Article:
September 29, 2021 • By the New Iron Blogger
“The Great Resignation” or “The Great Reshuffle” and for Baby Boomers who’ve had enough – “The Great Retirement.” However, for most business leaders, it is becoming a “Great Headache.” We live in a time of “greats,” and they are not too good. At New Iron Solutions, we see firsthand high levels of career unhappiness across multiple generations in all industries. So, as workers continue to leave in record numbers and leaders worry about keeping their best and brightest while bringing others on board to fill gaps and continue their growth, how do we begin to get a handle on this and start a “Great Retention” instead?
Of course, the pandemic is often seen as the root cause. After all, entire industries and labor pools have been affected (i.e., travel and hospitality), and some are seemingly changed forever due to the last 18 months. However, many of these challenges were already underway well before the pandemic – skills shortages, “war for talent,” record low unemployment, demographic shifts, generational attitudes concerning work, technology, and more. The pandemic just accelerated many of these changes.
How do we change from the reactive mindset of the last 18 months to a more proactive approach designed to not only attract great candidates but to keep your best and brightest from seeking greener pastures elsewhere? In our discussions with clients and candidates, there are three “Cs” to pay attention to in the ever-changing employment landscape: Culture, Communication, and Capital (the human form).
When talking with candidates, we typically ask what is prompting them to seek a new opportunity? Far and away, the number one answer is business culture. They report no empathy, understanding, work/life balance, and how their company handled the challenges of the pandemic has them looking to leave. In fact, according to a recent PI People Management Report, nearly 50% of employees are considering striking out for something new. Moreover, this trend is largely driven by those earlier in their careers – 49% of millennials and 56% of Gen Zers are looking to leave their current positions.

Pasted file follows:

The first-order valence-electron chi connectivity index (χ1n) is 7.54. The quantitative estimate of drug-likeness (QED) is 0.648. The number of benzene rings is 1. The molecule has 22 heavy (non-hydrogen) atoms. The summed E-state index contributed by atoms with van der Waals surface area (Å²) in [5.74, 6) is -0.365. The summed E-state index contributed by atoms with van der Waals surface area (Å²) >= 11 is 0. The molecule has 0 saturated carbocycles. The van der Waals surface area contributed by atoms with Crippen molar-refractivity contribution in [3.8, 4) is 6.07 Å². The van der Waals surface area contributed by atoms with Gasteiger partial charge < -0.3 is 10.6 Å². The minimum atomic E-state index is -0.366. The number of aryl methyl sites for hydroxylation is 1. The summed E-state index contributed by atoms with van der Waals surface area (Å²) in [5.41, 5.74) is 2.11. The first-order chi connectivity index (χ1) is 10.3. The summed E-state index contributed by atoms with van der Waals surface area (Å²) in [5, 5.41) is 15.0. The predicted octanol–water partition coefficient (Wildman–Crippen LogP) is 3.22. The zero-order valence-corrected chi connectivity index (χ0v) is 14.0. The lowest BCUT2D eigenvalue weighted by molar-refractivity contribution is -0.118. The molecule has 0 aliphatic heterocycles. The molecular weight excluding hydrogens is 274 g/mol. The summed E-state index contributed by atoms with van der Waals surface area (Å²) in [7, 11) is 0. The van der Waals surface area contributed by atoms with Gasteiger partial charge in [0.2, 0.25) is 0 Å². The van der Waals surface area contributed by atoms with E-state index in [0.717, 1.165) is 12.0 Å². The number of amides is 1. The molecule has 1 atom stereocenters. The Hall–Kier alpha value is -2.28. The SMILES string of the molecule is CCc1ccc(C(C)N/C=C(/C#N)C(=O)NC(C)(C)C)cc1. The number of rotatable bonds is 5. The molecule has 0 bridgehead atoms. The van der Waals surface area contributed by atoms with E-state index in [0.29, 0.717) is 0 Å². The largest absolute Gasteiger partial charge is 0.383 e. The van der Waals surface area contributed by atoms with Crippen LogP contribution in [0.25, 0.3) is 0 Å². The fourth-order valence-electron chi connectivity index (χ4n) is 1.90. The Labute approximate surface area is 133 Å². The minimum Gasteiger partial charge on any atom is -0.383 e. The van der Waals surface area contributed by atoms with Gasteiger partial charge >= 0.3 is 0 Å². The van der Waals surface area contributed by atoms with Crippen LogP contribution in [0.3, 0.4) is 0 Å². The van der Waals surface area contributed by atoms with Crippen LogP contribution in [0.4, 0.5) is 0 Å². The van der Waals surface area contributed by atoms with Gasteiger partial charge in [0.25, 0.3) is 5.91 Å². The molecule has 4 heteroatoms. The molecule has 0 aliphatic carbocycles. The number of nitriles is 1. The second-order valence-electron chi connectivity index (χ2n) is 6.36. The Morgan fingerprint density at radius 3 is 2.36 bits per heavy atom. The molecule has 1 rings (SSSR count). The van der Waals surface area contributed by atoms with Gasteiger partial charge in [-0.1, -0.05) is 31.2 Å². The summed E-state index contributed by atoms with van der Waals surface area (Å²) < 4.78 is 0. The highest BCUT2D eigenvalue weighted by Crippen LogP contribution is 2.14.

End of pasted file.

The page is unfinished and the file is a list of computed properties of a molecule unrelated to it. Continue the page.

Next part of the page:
As we dig further into cultural challenges, we find a significant disconnect between company leaders and their employees in perceptions versus reality. For example, research from Human Resource Executive finds that 84% of CEOs believe empathetic organizations get stronger business results. On the flip side: 83% of employees would consider leaving their job to join a more empathetic employer.
Since the pandemic started, people who work from home across all generations are logging an average of two more hours of work per day. According to a recent Finery Report survey, 83% report working overtime was the norm, and 70% regularly work on the weekends. Pandemic burnout, resetting priorities, and a need for work-life balance are real. However, it also creates opportunities for companies with cultures that better address it through more flexible work schedules and letting employees have choices, setting clear work-life boundaries (fostering the need for a life outside of work), and increasing support.
Working from home and hybrid work arrangements, while showing increased productivity, also make the employee feel less seen, heard, and valued. Our previous blog post addressed the need for frequent one-on-one communications in business settings to help bridge the gap. The message – Talk, or they will walk. Communicate with your people frequently and one-on-one.